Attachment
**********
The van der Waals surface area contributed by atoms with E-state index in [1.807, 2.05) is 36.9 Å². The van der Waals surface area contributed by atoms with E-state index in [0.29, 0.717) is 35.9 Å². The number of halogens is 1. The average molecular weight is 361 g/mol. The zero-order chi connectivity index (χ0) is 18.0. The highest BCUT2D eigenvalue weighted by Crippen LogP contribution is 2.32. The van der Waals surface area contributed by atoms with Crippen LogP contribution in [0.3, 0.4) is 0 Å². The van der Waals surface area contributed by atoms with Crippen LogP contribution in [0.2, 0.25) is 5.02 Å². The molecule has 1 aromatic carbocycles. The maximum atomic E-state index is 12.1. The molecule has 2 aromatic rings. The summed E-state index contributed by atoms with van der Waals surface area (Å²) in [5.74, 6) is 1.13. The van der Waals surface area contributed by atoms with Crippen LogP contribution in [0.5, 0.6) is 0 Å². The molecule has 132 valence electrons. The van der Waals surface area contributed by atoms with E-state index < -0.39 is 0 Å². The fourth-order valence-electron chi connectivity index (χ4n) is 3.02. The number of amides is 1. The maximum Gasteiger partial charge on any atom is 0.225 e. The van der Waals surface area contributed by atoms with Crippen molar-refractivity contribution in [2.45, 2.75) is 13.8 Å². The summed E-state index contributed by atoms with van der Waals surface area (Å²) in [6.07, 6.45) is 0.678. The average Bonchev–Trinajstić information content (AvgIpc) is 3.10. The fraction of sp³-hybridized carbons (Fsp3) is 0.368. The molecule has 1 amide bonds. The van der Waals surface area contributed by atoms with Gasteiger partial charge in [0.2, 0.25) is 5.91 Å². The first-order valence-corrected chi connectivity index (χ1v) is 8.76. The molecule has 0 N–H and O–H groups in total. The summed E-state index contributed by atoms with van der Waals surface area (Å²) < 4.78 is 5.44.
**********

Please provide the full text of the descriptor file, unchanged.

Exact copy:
The van der Waals surface area contributed by atoms with E-state index in [1.807, 2.05) is 36.9 Å². The van der Waals surface area contributed by atoms with E-state index in [0.29, 0.717) is 35.9 Å². The number of halogens is 1. The average molecular weight is 361 g/mol. The zero-order chi connectivity index (χ0) is 18.0. The highest BCUT2D eigenvalue weighted by Crippen LogP contribution is 2.32. The van der Waals surface area contributed by atoms with Crippen LogP contribution in [0.3, 0.4) is 0 Å². The van der Waals surface area contributed by atoms with Crippen LogP contribution in [0.2, 0.25) is 5.02 Å². The molecule has 1 aromatic carbocycles. The maximum atomic E-state index is 12.1. The molecule has 2 aromatic rings. The summed E-state index contributed by atoms with van der Waals surface area (Å²) in [5.74, 6) is 1.13. The van der Waals surface area contributed by atoms with Crippen LogP contribution in [0.5, 0.6) is 0 Å². The molecule has 132 valence electrons. The van der Waals surface area contributed by atoms with E-state index < -0.39 is 0 Å². The fourth-order valence-electron chi connectivity index (χ4n) is 3.02. The number of amides is 1. The maximum Gasteiger partial charge on any atom is 0.225 e. The van der Waals surface area contributed by atoms with Crippen molar-refractivity contribution in [2.45, 2.75) is 13.8 Å². The summed E-state index contributed by atoms with van der Waals surface area (Å²) in [6.07, 6.45) is 0.678. The average Bonchev–Trinajstić information content (AvgIpc) is 3.10. The fraction of sp³-hybridized carbons (Fsp3) is 0.368. The molecule has 1 amide bonds. The van der Waals surface area contributed by atoms with Gasteiger partial charge in [0.2, 0.25) is 5.91 Å². The first-order valence-corrected chi connectivity index (χ1v) is 8.76. The molecule has 0 N–H and O–H groups in total. The summed E-state index contributed by atoms with van der Waals surface area (Å²) < 4.78 is 5.44.